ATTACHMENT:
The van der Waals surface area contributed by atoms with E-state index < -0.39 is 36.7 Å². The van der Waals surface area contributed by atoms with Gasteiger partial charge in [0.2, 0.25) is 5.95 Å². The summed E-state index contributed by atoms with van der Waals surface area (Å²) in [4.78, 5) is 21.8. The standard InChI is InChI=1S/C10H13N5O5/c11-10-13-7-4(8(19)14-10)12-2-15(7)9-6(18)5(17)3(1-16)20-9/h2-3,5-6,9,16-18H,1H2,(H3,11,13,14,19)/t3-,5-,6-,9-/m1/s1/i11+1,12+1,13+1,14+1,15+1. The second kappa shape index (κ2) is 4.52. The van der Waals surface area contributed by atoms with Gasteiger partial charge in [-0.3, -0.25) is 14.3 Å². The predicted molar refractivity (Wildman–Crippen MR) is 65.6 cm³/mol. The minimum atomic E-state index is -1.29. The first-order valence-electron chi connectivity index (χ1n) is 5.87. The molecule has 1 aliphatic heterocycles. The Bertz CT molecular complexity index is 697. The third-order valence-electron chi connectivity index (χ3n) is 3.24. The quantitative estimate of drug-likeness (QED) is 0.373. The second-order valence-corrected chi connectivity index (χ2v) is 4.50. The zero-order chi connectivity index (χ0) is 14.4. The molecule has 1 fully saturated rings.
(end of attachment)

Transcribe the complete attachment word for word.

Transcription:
The van der Waals surface area contributed by atoms with E-state index < -0.39 is 36.7 Å². The van der Waals surface area contributed by atoms with Gasteiger partial charge in [0.2, 0.25) is 5.95 Å². The summed E-state index contributed by atoms with van der Waals surface area (Å²) in [4.78, 5) is 21.8. The standard InChI is InChI=1S/C10H13N5O5/c11-10-13-7-4(8(19)14-10)12-2-15(7)9-6(18)5(17)3(1-16)20-9/h2-3,5-6,9,16-18H,1H2,(H3,11,13,14,19)/t3-,5-,6-,9-/m1/s1/i11+1,12+1,13+1,14+1,15+1. The second kappa shape index (κ2) is 4.52. The van der Waals surface area contributed by atoms with Gasteiger partial charge in [-0.3, -0.25) is 14.3 Å². The predicted molar refractivity (Wildman–Crippen MR) is 65.6 cm³/mol. The minimum atomic E-state index is -1.29. The first-order valence-electron chi connectivity index (χ1n) is 5.87. The molecule has 1 aliphatic heterocycles. The Bertz CT molecular complexity index is 697. The third-order valence-electron chi connectivity index (χ3n) is 3.24. The quantitative estimate of drug-likeness (QED) is 0.373. The second-order valence-corrected chi connectivity index (χ2v) is 4.50. The zero-order chi connectivity index (χ0) is 14.4. The molecule has 1 fully saturated rings.